In the context of virus infections, antibodies can be neutralizing or non-neutralizing. A neutralizing antibody recognizes an epitope that is essential for the function of the virus, for example because this epitope must make contact to a receptor molecule on the surface of the host cell which the virus must enter in order to replicate. A non- neutralizing antibody simply happens to recognize a surface feature (epitope) that plays no essential role in the infectiousness of the virus.
Considering the foregoing, we should expect that the blood level of neutralizing an- tibodies should reflect the degree of clinical immunity to the virus. This is, however, not at all what we see in Figure 1A.
On day 21 after the first injection, that is, a full 9 days after the purported sudden onset of full clinical immunity, the amount of neutralizing antibodies in the blood has barely risen above the background level. The maximal level of neutralizing antibodies is observed only on day 28 after the first injection, at which time most test persons would already have had their second injection. The time course of cellular (T-cell) immunity was not reported, but in the absence of proof positive to the opposite it can be assumed to resemble that of the antibody response.
It is very difficult to reconcile the two contrasting observations of sudden onset of full clinical immunity on day 12, but neutralizing antibodies appearing only weeks later. Yet, neither the EMA reviewers nor those of the FDA appear to have been interested in the problem.
126.96.36.199 The Pfizer documentation contradicts itself on COVID-19 incidence after vac- cination. Table1liststhepercentagesofsubjectsinthevaccinegroupandtheplacebo group who showed no evidence of SARS-CoV-2 infection on day 0 (before the first dose) and on day 14 after the second dose, respectively. From the differences between the two time points, we can work out that 7.5% of the subjects in the vaccine group and 8% in the control group converted from negative to positive—that is, became infected—between the two time points.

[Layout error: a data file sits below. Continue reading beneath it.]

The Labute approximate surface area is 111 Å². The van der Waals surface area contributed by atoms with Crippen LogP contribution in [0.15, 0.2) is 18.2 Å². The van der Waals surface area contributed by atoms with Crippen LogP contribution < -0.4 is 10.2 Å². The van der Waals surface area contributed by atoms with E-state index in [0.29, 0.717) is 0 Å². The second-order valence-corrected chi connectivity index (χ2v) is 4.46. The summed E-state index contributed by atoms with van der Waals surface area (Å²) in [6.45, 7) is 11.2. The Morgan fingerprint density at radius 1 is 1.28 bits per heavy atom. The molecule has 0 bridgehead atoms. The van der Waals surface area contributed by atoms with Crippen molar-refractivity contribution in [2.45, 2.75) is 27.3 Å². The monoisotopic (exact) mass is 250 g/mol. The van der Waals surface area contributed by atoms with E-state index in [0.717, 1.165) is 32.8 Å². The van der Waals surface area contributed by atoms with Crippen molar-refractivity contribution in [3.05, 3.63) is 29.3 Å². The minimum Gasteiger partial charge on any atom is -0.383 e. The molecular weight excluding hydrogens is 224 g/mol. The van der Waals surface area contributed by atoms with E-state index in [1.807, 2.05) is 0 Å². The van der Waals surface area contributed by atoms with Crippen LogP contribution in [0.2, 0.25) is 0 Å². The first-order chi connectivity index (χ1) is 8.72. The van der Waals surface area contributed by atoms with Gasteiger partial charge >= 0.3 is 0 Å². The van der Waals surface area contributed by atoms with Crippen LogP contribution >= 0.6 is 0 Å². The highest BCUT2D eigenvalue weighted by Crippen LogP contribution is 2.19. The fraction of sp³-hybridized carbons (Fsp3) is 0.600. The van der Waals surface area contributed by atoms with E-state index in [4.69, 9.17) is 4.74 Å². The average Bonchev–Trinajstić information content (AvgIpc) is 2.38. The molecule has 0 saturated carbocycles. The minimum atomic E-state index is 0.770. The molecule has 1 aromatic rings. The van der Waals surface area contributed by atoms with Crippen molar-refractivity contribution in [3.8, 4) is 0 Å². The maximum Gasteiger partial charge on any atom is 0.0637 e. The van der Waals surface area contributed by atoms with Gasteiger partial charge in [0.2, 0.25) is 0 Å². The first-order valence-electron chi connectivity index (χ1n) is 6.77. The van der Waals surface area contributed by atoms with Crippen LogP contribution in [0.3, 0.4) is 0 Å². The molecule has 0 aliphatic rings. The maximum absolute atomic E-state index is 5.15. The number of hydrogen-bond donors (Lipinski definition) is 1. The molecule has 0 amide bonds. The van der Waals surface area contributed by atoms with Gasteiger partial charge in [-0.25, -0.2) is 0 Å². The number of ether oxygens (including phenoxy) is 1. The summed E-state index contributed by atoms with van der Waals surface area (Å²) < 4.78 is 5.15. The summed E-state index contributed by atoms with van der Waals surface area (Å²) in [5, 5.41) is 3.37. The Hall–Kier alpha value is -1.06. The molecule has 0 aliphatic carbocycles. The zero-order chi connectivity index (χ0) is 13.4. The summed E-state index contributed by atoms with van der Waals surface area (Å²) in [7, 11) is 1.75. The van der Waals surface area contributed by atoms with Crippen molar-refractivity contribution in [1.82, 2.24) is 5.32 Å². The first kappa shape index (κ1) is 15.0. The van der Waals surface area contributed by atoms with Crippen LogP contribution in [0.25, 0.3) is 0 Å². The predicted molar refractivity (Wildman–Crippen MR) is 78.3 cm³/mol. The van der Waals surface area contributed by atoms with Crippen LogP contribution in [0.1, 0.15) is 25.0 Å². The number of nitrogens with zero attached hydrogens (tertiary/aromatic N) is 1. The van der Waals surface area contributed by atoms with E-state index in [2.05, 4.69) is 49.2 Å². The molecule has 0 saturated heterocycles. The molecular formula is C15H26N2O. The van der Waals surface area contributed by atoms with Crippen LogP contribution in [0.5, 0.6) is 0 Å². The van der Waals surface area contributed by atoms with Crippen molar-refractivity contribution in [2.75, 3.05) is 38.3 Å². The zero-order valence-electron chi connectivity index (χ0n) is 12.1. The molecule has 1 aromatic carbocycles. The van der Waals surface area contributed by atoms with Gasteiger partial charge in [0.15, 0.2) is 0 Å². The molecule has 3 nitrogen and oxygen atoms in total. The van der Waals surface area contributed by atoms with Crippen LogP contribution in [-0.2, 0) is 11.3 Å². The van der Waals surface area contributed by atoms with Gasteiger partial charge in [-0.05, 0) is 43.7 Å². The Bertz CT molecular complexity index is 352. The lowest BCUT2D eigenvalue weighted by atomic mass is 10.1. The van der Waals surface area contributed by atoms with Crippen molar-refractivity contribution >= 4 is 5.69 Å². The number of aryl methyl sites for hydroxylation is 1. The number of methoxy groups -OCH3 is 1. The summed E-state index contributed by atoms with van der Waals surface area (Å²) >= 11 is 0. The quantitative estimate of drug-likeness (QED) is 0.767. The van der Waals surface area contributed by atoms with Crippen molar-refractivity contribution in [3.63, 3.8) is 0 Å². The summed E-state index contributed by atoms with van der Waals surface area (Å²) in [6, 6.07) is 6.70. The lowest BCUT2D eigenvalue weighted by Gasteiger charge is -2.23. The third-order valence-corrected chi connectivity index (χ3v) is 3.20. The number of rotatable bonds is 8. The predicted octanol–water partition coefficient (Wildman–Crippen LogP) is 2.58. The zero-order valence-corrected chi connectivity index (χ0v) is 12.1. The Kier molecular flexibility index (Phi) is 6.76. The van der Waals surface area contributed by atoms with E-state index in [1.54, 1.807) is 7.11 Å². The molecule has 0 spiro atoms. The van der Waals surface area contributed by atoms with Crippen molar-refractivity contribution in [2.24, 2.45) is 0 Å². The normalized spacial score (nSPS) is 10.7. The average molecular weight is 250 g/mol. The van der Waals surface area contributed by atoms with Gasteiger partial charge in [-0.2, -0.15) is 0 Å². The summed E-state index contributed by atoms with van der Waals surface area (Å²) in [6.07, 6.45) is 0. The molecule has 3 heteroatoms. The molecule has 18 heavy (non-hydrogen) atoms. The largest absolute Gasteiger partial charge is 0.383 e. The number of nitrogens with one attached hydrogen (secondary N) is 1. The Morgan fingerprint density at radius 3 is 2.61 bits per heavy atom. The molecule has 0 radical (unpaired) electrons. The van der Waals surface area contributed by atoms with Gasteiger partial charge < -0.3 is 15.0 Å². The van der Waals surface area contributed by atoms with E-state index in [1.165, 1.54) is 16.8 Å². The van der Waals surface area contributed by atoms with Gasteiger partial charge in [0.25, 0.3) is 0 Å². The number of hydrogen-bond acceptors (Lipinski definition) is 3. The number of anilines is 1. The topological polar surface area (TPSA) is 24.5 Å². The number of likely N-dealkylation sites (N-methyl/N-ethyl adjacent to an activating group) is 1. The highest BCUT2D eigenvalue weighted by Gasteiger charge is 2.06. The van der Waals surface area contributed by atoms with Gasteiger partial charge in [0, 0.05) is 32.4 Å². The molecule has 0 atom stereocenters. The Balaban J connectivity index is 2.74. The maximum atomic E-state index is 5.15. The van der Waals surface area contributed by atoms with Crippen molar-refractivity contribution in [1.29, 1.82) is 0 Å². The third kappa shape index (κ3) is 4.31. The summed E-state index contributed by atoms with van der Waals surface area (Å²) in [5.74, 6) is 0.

According to , the second dose was administered approximately 21 days after the first, although all subjects who received it between days 19 and 42 after the first injection were included in the evaluation. If we take day 35 after the first injection as the approximate time point of the comparison, we see from Figure 1B that the cumulative incidence between day 0 and day 35 is more than twice higher in the placebo group than in the vaccine group; but from Table 1, we see that it is almost the same. Moreover, with both groups the numbers are substantially higher in the table than in the figure.
Table 2 Incidence of COVID-19 among subjects not previously infected but vaccinated, or pre- viously infected but not vaccinated. Data excerpted from Tables 6 and 7 in . See text for discussion.
Cases Incidence (%)
Total Cases 19965 9
All subjects Initially negative
20172 169 18325 162
These two sets of data cannot possibly be reconciled; one must be false. Since, as discussed, the sudden onset of immunity implied by Figure 1B lacks any biological plau- sibility, it is most likely that it is this data set which was fabricated.